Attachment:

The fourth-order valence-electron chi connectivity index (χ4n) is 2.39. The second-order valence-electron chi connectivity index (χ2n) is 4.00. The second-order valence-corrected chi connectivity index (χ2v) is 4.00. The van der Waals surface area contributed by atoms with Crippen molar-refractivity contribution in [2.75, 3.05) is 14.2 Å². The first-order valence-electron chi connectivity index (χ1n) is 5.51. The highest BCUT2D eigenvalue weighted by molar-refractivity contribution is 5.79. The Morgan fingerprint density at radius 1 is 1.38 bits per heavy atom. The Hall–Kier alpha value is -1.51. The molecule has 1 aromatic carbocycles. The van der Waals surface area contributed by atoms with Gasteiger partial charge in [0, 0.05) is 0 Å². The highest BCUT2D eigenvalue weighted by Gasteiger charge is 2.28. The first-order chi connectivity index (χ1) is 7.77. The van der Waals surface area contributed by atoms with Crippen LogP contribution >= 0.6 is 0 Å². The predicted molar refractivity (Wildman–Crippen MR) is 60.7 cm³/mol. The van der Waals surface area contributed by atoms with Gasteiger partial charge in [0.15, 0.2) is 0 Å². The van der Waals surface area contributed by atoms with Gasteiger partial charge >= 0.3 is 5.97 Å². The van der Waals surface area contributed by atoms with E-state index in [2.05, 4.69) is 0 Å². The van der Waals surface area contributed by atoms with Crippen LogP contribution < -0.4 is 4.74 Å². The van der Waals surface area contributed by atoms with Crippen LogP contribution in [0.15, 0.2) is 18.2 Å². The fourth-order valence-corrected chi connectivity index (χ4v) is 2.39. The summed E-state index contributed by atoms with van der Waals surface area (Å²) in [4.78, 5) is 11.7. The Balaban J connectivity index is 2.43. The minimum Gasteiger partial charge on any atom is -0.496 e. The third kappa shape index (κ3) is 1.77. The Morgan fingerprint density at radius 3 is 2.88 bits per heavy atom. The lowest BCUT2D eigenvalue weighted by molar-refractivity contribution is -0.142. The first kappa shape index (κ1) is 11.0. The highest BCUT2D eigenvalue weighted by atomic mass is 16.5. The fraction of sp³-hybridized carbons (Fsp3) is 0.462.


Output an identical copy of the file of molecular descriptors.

The fourth-order valence-electron chi connectivity index (χ4n) is 2.39. The second-order valence-electron chi connectivity index (χ2n) is 4.00. The second-order valence-corrected chi connectivity index (χ2v) is 4.00. The van der Waals surface area contributed by atoms with Crippen molar-refractivity contribution in [2.75, 3.05) is 14.2 Å². The first-order valence-electron chi connectivity index (χ1n) is 5.51. The highest BCUT2D eigenvalue weighted by molar-refractivity contribution is 5.79. The Morgan fingerprint density at radius 1 is 1.38 bits per heavy atom. The Hall–Kier alpha value is -1.51. The molecule has 1 aromatic carbocycles. The van der Waals surface area contributed by atoms with Gasteiger partial charge in [0, 0.05) is 0 Å². The highest BCUT2D eigenvalue weighted by Gasteiger charge is 2.28. The first-order chi connectivity index (χ1) is 7.77. The van der Waals surface area contributed by atoms with Crippen LogP contribution >= 0.6 is 0 Å². The predicted molar refractivity (Wildman–Crippen MR) is 60.7 cm³/mol. The van der Waals surface area contributed by atoms with Gasteiger partial charge in [0.15, 0.2) is 0 Å². The van der Waals surface area contributed by atoms with Gasteiger partial charge >= 0.3 is 5.97 Å². The van der Waals surface area contributed by atoms with E-state index in [2.05, 4.69) is 0 Å². The van der Waals surface area contributed by atoms with Crippen LogP contribution < -0.4 is 4.74 Å². The van der Waals surface area contributed by atoms with Crippen LogP contribution in [0.15, 0.2) is 18.2 Å². The fourth-order valence-corrected chi connectivity index (χ4v) is 2.39. The summed E-state index contributed by atoms with van der Waals surface area (Å²) in [4.78, 5) is 11.7. The Balaban J connectivity index is 2.43. The minimum Gasteiger partial charge on any atom is -0.496 e. The third kappa shape index (κ3) is 1.77. The Morgan fingerprint density at radius 3 is 2.88 bits per heavy atom. The lowest BCUT2D eigenvalue weighted by molar-refractivity contribution is -0.142. The first kappa shape index (κ1) is 11.0. The highest BCUT2D eigenvalue weighted by atomic mass is 16.5. The fraction of sp³-hybridized carbons (Fsp3) is 0.462.